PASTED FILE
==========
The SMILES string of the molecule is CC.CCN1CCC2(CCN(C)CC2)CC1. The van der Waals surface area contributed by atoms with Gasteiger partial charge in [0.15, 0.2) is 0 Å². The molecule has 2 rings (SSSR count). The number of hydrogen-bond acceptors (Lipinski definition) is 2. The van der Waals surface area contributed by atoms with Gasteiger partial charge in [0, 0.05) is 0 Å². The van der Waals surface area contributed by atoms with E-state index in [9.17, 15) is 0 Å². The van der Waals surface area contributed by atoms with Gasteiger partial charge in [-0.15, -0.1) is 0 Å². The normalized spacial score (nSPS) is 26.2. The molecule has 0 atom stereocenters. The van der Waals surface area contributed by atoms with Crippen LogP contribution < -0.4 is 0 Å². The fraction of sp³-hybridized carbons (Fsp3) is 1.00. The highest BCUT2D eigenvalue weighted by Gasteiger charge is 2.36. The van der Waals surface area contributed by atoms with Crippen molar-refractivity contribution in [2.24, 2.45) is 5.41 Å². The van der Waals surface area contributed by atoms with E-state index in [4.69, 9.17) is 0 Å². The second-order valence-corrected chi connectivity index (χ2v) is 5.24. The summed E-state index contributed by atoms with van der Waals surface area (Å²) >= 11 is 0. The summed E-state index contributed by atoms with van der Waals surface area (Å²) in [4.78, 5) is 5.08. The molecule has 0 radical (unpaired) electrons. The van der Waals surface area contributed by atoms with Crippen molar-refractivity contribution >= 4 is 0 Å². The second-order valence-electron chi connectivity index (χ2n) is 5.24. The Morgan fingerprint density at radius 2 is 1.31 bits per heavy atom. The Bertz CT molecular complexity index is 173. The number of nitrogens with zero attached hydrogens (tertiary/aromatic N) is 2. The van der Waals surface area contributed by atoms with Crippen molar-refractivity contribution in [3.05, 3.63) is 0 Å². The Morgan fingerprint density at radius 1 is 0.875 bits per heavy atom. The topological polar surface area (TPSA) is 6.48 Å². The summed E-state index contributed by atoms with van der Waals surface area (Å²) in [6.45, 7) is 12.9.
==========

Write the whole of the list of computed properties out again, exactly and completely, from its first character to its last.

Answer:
The SMILES string of the molecule is CC.CCN1CCC2(CCN(C)CC2)CC1. The van der Waals surface area contributed by atoms with Gasteiger partial charge in [0.15, 0.2) is 0 Å². The molecule has 2 rings (SSSR count). The number of hydrogen-bond acceptors (Lipinski definition) is 2. The van der Waals surface area contributed by atoms with Gasteiger partial charge in [0, 0.05) is 0 Å². The van der Waals surface area contributed by atoms with E-state index in [9.17, 15) is 0 Å². The van der Waals surface area contributed by atoms with Gasteiger partial charge in [-0.15, -0.1) is 0 Å². The normalized spacial score (nSPS) is 26.2. The molecule has 0 atom stereocenters. The van der Waals surface area contributed by atoms with Crippen LogP contribution < -0.4 is 0 Å². The fraction of sp³-hybridized carbons (Fsp3) is 1.00. The highest BCUT2D eigenvalue weighted by Gasteiger charge is 2.36. The van der Waals surface area contributed by atoms with Crippen molar-refractivity contribution in [2.24, 2.45) is 5.41 Å². The van der Waals surface area contributed by atoms with E-state index in [4.69, 9.17) is 0 Å². The second-order valence-corrected chi connectivity index (χ2v) is 5.24. The summed E-state index contributed by atoms with van der Waals surface area (Å²) >= 11 is 0. The summed E-state index contributed by atoms with van der Waals surface area (Å²) in [4.78, 5) is 5.08. The molecule has 0 radical (unpaired) electrons. The van der Waals surface area contributed by atoms with Crippen molar-refractivity contribution >= 4 is 0 Å². The second-order valence-electron chi connectivity index (χ2n) is 5.24. The Morgan fingerprint density at radius 2 is 1.31 bits per heavy atom. The Bertz CT molecular complexity index is 173. The number of nitrogens with zero attached hydrogens (tertiary/aromatic N) is 2. The van der Waals surface area contributed by atoms with Crippen molar-refractivity contribution in [3.05, 3.63) is 0 Å². The Morgan fingerprint density at radius 1 is 0.875 bits per heavy atom. The topological polar surface area (TPSA) is 6.48 Å². The summed E-state index contributed by atoms with van der Waals surface area (Å²) in [6.45, 7) is 12.9.